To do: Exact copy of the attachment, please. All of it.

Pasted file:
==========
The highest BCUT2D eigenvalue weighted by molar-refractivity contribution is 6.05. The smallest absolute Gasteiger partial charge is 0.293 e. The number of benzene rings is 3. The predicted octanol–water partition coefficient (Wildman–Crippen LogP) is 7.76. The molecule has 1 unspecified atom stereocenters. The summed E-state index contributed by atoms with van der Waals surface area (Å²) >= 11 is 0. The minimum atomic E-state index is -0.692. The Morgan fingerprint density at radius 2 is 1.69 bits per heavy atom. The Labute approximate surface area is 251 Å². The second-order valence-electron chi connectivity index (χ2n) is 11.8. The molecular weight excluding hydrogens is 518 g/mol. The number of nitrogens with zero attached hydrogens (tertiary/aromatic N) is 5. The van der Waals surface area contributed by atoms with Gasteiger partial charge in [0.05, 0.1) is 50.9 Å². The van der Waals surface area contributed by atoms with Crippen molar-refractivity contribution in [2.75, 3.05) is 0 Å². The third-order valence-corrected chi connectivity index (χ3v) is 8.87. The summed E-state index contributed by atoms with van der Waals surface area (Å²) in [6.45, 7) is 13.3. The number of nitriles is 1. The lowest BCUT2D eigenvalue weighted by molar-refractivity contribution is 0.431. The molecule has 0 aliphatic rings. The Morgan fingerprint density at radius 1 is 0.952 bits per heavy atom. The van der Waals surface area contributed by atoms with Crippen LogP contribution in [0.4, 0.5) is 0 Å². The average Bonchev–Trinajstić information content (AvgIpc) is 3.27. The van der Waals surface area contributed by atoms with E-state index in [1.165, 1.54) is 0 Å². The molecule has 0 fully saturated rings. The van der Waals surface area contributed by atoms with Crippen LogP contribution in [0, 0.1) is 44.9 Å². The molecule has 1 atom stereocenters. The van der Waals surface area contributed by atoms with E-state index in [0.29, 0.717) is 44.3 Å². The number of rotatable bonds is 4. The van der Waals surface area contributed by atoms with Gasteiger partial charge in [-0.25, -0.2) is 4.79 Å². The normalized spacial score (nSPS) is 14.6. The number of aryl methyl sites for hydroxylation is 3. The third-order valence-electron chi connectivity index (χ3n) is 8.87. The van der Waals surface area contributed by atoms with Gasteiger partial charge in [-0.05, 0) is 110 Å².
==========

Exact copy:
The highest BCUT2D eigenvalue weighted by molar-refractivity contribution is 6.05. The smallest absolute Gasteiger partial charge is 0.293 e. The number of benzene rings is 3. The predicted octanol–water partition coefficient (Wildman–Crippen LogP) is 7.76. The molecule has 1 unspecified atom stereocenters. The summed E-state index contributed by atoms with van der Waals surface area (Å²) >= 11 is 0. The minimum atomic E-state index is -0.692. The Morgan fingerprint density at radius 2 is 1.69 bits per heavy atom. The Labute approximate surface area is 251 Å². The second-order valence-electron chi connectivity index (χ2n) is 11.8. The molecular weight excluding hydrogens is 518 g/mol. The number of nitrogens with zero attached hydrogens (tertiary/aromatic N) is 5. The van der Waals surface area contributed by atoms with Gasteiger partial charge in [0.05, 0.1) is 50.9 Å². The van der Waals surface area contributed by atoms with Crippen molar-refractivity contribution in [2.75, 3.05) is 0 Å². The third-order valence-corrected chi connectivity index (χ3v) is 8.87. The summed E-state index contributed by atoms with van der Waals surface area (Å²) in [6.45, 7) is 13.3. The number of nitriles is 1. The lowest BCUT2D eigenvalue weighted by molar-refractivity contribution is 0.431. The molecule has 0 aliphatic rings. The Morgan fingerprint density at radius 1 is 0.952 bits per heavy atom. The van der Waals surface area contributed by atoms with Crippen LogP contribution in [0.4, 0.5) is 0 Å². The average Bonchev–Trinajstić information content (AvgIpc) is 3.27. The van der Waals surface area contributed by atoms with E-state index in [1.165, 1.54) is 0 Å². The molecule has 0 fully saturated rings. The van der Waals surface area contributed by atoms with Crippen LogP contribution in [0, 0.1) is 44.9 Å². The molecule has 1 atom stereocenters. The van der Waals surface area contributed by atoms with E-state index in [0.29, 0.717) is 44.3 Å². The number of rotatable bonds is 4. The van der Waals surface area contributed by atoms with Gasteiger partial charge in [-0.25, -0.2) is 4.79 Å². The normalized spacial score (nSPS) is 14.6. The number of aryl methyl sites for hydroxylation is 3. The third-order valence-electron chi connectivity index (χ3n) is 8.87. The van der Waals surface area contributed by atoms with Gasteiger partial charge in [-0.05, 0) is 110 Å².